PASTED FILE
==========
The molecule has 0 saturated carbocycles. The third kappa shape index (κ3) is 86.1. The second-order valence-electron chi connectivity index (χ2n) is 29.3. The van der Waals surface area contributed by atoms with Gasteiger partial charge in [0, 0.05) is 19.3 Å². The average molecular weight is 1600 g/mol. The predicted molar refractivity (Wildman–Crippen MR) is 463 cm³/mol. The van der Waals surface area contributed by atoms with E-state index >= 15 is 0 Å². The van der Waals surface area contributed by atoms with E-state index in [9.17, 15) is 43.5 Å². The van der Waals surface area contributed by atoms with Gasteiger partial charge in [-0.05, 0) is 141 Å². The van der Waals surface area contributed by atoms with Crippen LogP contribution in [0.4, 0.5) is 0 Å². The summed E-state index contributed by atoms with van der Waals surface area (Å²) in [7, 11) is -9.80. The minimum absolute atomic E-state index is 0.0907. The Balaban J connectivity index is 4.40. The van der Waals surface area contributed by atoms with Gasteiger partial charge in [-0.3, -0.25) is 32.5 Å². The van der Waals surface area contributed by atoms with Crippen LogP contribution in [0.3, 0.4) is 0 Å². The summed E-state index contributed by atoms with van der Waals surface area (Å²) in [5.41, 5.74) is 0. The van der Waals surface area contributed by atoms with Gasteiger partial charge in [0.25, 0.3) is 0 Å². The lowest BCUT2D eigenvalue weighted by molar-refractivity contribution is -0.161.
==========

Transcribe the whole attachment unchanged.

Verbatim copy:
The molecule has 0 saturated carbocycles. The third kappa shape index (κ3) is 86.1. The second-order valence-electron chi connectivity index (χ2n) is 29.3. The van der Waals surface area contributed by atoms with Gasteiger partial charge in [0, 0.05) is 19.3 Å². The average molecular weight is 1600 g/mol. The predicted molar refractivity (Wildman–Crippen MR) is 463 cm³/mol. The van der Waals surface area contributed by atoms with E-state index >= 15 is 0 Å². The van der Waals surface area contributed by atoms with E-state index in [9.17, 15) is 43.5 Å². The van der Waals surface area contributed by atoms with Gasteiger partial charge in [-0.05, 0) is 141 Å². The van der Waals surface area contributed by atoms with Crippen LogP contribution in [0.4, 0.5) is 0 Å². The summed E-state index contributed by atoms with van der Waals surface area (Å²) in [7, 11) is -9.80. The minimum absolute atomic E-state index is 0.0907. The Balaban J connectivity index is 4.40. The van der Waals surface area contributed by atoms with Gasteiger partial charge in [-0.3, -0.25) is 32.5 Å². The van der Waals surface area contributed by atoms with Crippen LogP contribution in [0.3, 0.4) is 0 Å². The summed E-state index contributed by atoms with van der Waals surface area (Å²) in [5.41, 5.74) is 0. The van der Waals surface area contributed by atoms with Gasteiger partial charge in [0.25, 0.3) is 0 Å². The lowest BCUT2D eigenvalue weighted by molar-refractivity contribution is -0.161.